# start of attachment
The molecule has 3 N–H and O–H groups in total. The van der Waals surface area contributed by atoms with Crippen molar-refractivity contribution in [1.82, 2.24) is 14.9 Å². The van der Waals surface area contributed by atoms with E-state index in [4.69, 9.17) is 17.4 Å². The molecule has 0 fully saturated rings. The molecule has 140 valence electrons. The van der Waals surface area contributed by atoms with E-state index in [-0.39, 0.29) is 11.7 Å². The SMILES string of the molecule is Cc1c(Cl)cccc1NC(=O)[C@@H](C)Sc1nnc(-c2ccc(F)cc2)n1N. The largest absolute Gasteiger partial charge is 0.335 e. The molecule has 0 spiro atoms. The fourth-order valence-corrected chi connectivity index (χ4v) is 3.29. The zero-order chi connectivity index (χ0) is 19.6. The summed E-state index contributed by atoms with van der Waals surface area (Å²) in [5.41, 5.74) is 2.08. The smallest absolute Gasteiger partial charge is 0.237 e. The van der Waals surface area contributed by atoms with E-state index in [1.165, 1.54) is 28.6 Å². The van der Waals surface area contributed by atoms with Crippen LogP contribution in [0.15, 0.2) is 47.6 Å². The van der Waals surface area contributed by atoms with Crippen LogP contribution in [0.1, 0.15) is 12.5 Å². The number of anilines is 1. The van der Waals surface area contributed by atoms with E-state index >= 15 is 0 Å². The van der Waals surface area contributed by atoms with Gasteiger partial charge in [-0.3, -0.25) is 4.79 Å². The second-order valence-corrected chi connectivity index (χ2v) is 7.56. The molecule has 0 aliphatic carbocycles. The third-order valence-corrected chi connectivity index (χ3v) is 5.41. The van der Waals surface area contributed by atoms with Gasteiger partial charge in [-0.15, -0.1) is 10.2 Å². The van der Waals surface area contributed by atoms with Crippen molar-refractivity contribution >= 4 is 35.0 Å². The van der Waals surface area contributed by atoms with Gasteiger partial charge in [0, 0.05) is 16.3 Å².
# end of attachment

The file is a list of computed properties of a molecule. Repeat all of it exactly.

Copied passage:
The molecule has 3 N–H and O–H groups in total. The van der Waals surface area contributed by atoms with Crippen molar-refractivity contribution in [1.82, 2.24) is 14.9 Å². The van der Waals surface area contributed by atoms with E-state index in [4.69, 9.17) is 17.4 Å². The molecule has 0 fully saturated rings. The molecule has 140 valence electrons. The van der Waals surface area contributed by atoms with E-state index in [-0.39, 0.29) is 11.7 Å². The SMILES string of the molecule is Cc1c(Cl)cccc1NC(=O)[C@@H](C)Sc1nnc(-c2ccc(F)cc2)n1N. The largest absolute Gasteiger partial charge is 0.335 e. The molecule has 0 spiro atoms. The fourth-order valence-corrected chi connectivity index (χ4v) is 3.29. The zero-order chi connectivity index (χ0) is 19.6. The summed E-state index contributed by atoms with van der Waals surface area (Å²) in [5.41, 5.74) is 2.08. The smallest absolute Gasteiger partial charge is 0.237 e. The van der Waals surface area contributed by atoms with E-state index in [1.165, 1.54) is 28.6 Å². The van der Waals surface area contributed by atoms with Crippen LogP contribution in [0.15, 0.2) is 47.6 Å². The van der Waals surface area contributed by atoms with Crippen LogP contribution in [0.1, 0.15) is 12.5 Å². The number of anilines is 1. The van der Waals surface area contributed by atoms with E-state index >= 15 is 0 Å². The van der Waals surface area contributed by atoms with Gasteiger partial charge in [-0.3, -0.25) is 4.79 Å². The second-order valence-corrected chi connectivity index (χ2v) is 7.56. The molecule has 0 aliphatic carbocycles. The third-order valence-corrected chi connectivity index (χ3v) is 5.41. The van der Waals surface area contributed by atoms with Gasteiger partial charge in [-0.15, -0.1) is 10.2 Å². The van der Waals surface area contributed by atoms with Crippen molar-refractivity contribution >= 4 is 35.0 Å². The van der Waals surface area contributed by atoms with Gasteiger partial charge in [0, 0.05) is 16.3 Å².